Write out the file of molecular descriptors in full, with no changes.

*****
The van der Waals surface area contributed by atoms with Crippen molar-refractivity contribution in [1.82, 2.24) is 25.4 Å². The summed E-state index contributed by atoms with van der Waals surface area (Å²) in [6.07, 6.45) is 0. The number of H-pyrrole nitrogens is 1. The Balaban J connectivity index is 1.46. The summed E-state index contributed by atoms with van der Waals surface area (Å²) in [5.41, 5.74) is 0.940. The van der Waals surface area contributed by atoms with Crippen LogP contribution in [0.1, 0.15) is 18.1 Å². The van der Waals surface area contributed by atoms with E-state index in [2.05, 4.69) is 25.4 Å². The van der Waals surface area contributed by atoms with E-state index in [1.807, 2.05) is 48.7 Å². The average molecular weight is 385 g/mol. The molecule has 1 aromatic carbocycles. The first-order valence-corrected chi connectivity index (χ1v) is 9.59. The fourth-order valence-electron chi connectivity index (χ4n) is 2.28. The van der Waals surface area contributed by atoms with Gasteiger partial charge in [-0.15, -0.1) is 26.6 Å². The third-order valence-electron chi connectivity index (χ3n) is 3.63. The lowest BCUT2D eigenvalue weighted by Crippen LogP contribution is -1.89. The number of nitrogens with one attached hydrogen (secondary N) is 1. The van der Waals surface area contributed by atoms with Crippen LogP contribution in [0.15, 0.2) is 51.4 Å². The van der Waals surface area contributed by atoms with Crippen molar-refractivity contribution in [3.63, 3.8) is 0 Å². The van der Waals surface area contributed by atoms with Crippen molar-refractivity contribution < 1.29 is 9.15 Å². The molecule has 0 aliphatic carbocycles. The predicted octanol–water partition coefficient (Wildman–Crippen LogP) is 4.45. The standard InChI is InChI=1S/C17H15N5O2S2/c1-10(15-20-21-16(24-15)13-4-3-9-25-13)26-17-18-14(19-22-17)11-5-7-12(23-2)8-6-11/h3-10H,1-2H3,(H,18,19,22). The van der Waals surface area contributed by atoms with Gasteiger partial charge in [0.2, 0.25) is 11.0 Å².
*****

The van der Waals surface area contributed by atoms with Crippen molar-refractivity contribution in [1.82, 2.24) is 25.4 Å². The summed E-state index contributed by atoms with van der Waals surface area (Å²) in [6.07, 6.45) is 0. The number of H-pyrrole nitrogens is 1. The Balaban J connectivity index is 1.46. The summed E-state index contributed by atoms with van der Waals surface area (Å²) in [5.41, 5.74) is 0.940. The van der Waals surface area contributed by atoms with Crippen LogP contribution in [0.1, 0.15) is 18.1 Å². The van der Waals surface area contributed by atoms with E-state index in [2.05, 4.69) is 25.4 Å². The van der Waals surface area contributed by atoms with E-state index in [1.807, 2.05) is 48.7 Å². The average molecular weight is 385 g/mol. The molecule has 1 aromatic carbocycles. The first-order valence-corrected chi connectivity index (χ1v) is 9.59. The fourth-order valence-electron chi connectivity index (χ4n) is 2.28. The van der Waals surface area contributed by atoms with Gasteiger partial charge in [-0.15, -0.1) is 26.6 Å². The third-order valence-electron chi connectivity index (χ3n) is 3.63. The lowest BCUT2D eigenvalue weighted by Crippen LogP contribution is -1.89. The number of nitrogens with one attached hydrogen (secondary N) is 1. The van der Waals surface area contributed by atoms with Crippen LogP contribution in [0.15, 0.2) is 51.4 Å². The van der Waals surface area contributed by atoms with Crippen molar-refractivity contribution in [3.63, 3.8) is 0 Å². The van der Waals surface area contributed by atoms with Crippen molar-refractivity contribution < 1.29 is 9.15 Å². The molecule has 0 aliphatic carbocycles. The predicted octanol–water partition coefficient (Wildman–Crippen LogP) is 4.45. The standard InChI is InChI=1S/C17H15N5O2S2/c1-10(15-20-21-16(24-15)13-4-3-9-25-13)26-17-18-14(19-22-17)11-5-7-12(23-2)8-6-11/h3-10H,1-2H3,(H,18,19,22). The van der Waals surface area contributed by atoms with Gasteiger partial charge in [0.2, 0.25) is 11.0 Å².